A German philosopher wrote: “Science is organized knowledge. Wisdom is organized life.”

Although German philosophers had a habit of dying in insane asylums, their words are still revered by many.

Because there is no end to the repairs and improvements requiring attention on a Maine farm, it is to the occupant’s advantage to be organized. Otherwise, he will find himself driving to town to buy a half-inch copper elbow when he already has a dozen of them hiding out in ancient wooden Moxie cases.

What Maine man does not know that his barn and its contents embody family life? Is not an organized barn as important for family health and well-being as his daily bath or shower?

He has seen frustrated farmer friends reduced to tears as they searched for a misplaced emasculator in piles of old grain bags and rusty iron.

So must we not agree that an organized barn reduces stress and inefficiency, even as it saves time and improves the quality of your life?


Although I blushingly deny being an organizational genius, when pressed by admiring friends I simply point to rows of neatly labeled filing cabinets. Perhaps you already know that there is nothing like 15 or 20 filing cabinets for organizing a barn. They are cheap; you can get them for a buck or two apiece.

I have filing cabinets for plumbing, filing cabinets for electrical work, filing cabinets that contain drills and electric jigsaws. I have drawers for clean rags and short pieces of rope. There is a drawer full of odd gloves picked up beside the road over the past 30 years.

Because there is limited wall space to hang things in a barn that has many windows, I am presently pressed to have a drawer that will contain only C clamps. And then there are the necessary drawers for unidentifiable items.

You know that when you organize the clutter in your barn or on your workbench, there are always enough funny-looking metal things left over to fill a coal hod. You have no idea what they are or where they came from, which is why the most valuable drawer in any filing cabinet is labeled: “Stuff left over the last time I cleaned off the workbench.”

If you don’t have a drawer for these esoteric items, it is impossible to organize a workbench, a small pile of clutter still offends your sight and you have to admit that you worked all morning without accomplishing much of anything.

People like my wife, Marsha, who would cheerfully burn a bundle of letters that President Lincoln wrote to her great-grandfather asking for help, simply dump anything left over into cardboard boxes and have a garage sale.


Garage sales are an excellent source of filing cabinets and other inexpensive items that you don’t really need, if you understand the science of buying. Rule No. 1 is that you don’t buy from people who want to sell: You buy from people who have to sell. So you never miss a moving sale.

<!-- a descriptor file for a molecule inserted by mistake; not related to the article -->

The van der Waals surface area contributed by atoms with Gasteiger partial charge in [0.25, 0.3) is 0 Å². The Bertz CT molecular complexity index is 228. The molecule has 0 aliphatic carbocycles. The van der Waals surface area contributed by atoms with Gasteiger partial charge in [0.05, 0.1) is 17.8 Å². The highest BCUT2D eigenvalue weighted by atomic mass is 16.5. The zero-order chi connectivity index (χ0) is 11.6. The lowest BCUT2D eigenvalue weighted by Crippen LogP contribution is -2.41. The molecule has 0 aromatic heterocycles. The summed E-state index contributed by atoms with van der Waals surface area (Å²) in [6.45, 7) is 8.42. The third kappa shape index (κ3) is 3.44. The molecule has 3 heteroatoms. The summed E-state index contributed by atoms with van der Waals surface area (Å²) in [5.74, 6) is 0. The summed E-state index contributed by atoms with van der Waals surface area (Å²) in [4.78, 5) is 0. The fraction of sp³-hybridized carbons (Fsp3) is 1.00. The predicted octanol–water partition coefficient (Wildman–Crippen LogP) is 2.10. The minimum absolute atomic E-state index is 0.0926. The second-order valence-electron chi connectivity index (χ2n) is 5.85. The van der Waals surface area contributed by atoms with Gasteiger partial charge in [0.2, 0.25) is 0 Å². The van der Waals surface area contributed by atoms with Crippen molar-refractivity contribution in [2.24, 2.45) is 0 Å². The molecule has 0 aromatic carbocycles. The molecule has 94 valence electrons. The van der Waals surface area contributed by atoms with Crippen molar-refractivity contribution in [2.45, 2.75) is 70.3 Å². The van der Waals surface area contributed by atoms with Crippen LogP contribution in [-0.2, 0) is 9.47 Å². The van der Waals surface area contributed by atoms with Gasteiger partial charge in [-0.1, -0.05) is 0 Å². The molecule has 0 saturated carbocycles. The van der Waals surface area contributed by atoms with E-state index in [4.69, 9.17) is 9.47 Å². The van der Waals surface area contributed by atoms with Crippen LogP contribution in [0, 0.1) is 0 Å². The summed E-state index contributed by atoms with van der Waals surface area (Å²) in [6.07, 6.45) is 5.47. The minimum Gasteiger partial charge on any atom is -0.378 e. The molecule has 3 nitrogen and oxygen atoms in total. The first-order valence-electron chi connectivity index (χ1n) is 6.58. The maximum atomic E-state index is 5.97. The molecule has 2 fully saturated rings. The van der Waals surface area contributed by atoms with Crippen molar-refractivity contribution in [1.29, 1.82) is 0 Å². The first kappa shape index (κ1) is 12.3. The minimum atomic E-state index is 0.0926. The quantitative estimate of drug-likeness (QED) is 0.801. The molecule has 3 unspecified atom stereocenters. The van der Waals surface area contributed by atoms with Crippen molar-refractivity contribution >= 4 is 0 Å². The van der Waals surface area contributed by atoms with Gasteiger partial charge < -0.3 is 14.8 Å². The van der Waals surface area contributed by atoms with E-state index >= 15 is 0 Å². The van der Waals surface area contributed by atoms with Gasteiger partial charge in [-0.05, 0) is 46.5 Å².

You might want to keep all this in mind the next time you’re in a position to negotiate a purchase.

The seller, or seller and companion, are often sitting in the sun behind piles of assorted junk.

As I slouch my way up their driveway, they might shout, “How are you today?”

Encouraged, I open with, “Today, I am trying to boost the local economy. I want to give you as much money as possible. Please tell me how I can help you.”

Delivered slowly, so they don’t miss a word, my unexpected offer puts them at ease and on my side. I am a delightful, harmless curiosity.


After chatting awhile, I might head out as I say, “You and I seem to have much in common: You have a lot of wonderful things that you and I can live without. Thank you.”

Or, “That is a very nice-looking filing cabinet,” as I extend a hand holding three $1 bills. I’ve tried the action and know that although the lock is smashed, it is a top-of-the-line model that I’ve seen online for around $300. I can already see it beneath the Kendall Morse Humor Show poster in my barn. “I’d really like to have that wonderful filing cabinet. Would you take $3 for it?”

Yesterday the woman selling it had nothing else in the yard but a little girl who was 10 or 12 and odiferous piles of clothing. She took the $3 and we thanked each other. Feeling a pang of guilt for robbing the poor, I gave her another dollar.

As I scrubbed out the five drawers inside my new filing cabinet this morning, management came by and said that there would be no more filing cabinets bought and hauled home. Management feels that I already have enough filing cabinets.

Dare I remind management that she has an entire four-drawer filing cabinet in the barn dedicated to sandpaper, paint brushes, paint rollers, drop cloths, scrapers and her other fun toys?

Sorry, but our expertise helps you organize only the clutter in your barn. Those who would organize their homes must seek elsewhere for enlightenment – the Stepford Wives?

The humble Farmer can be seen on Community Television in and near Portland and visited at his website:


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